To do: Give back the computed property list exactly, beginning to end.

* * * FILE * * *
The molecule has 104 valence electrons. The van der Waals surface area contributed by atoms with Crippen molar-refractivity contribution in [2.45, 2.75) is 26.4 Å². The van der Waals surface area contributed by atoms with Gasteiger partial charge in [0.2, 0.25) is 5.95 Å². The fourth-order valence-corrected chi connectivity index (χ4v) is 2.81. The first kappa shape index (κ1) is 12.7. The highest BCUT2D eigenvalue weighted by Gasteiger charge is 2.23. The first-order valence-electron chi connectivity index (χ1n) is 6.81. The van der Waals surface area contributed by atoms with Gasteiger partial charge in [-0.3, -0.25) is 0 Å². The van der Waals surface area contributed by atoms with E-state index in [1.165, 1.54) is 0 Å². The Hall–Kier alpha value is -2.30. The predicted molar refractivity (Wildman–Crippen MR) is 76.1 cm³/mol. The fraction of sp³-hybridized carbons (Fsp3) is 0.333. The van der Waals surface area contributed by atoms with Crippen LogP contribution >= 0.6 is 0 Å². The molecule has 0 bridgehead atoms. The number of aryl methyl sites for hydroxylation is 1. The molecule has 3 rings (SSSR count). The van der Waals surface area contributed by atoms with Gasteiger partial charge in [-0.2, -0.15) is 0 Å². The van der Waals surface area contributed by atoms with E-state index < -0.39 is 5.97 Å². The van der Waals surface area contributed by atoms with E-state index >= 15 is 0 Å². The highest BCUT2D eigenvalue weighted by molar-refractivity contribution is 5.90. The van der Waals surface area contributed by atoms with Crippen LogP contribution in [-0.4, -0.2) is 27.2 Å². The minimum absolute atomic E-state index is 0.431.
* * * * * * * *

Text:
The molecule has 104 valence electrons. The van der Waals surface area contributed by atoms with Crippen molar-refractivity contribution in [2.45, 2.75) is 26.4 Å². The van der Waals surface area contributed by atoms with Gasteiger partial charge in [0.2, 0.25) is 5.95 Å². The fourth-order valence-corrected chi connectivity index (χ4v) is 2.81. The first kappa shape index (κ1) is 12.7. The highest BCUT2D eigenvalue weighted by Gasteiger charge is 2.23. The first-order valence-electron chi connectivity index (χ1n) is 6.81. The van der Waals surface area contributed by atoms with Gasteiger partial charge in [-0.3, -0.25) is 0 Å². The van der Waals surface area contributed by atoms with E-state index in [1.165, 1.54) is 0 Å². The Hall–Kier alpha value is -2.30. The predicted molar refractivity (Wildman–Crippen MR) is 76.1 cm³/mol. The fraction of sp³-hybridized carbons (Fsp3) is 0.333. The van der Waals surface area contributed by atoms with Crippen LogP contribution >= 0.6 is 0 Å². The molecule has 0 bridgehead atoms. The number of aryl methyl sites for hydroxylation is 1. The molecule has 3 rings (SSSR count). The van der Waals surface area contributed by atoms with Gasteiger partial charge in [-0.2, -0.15) is 0 Å². The van der Waals surface area contributed by atoms with E-state index < -0.39 is 5.97 Å². The van der Waals surface area contributed by atoms with E-state index >= 15 is 0 Å². The highest BCUT2D eigenvalue weighted by molar-refractivity contribution is 5.90. The van der Waals surface area contributed by atoms with Crippen LogP contribution in [-0.4, -0.2) is 27.2 Å². The minimum absolute atomic E-state index is 0.431.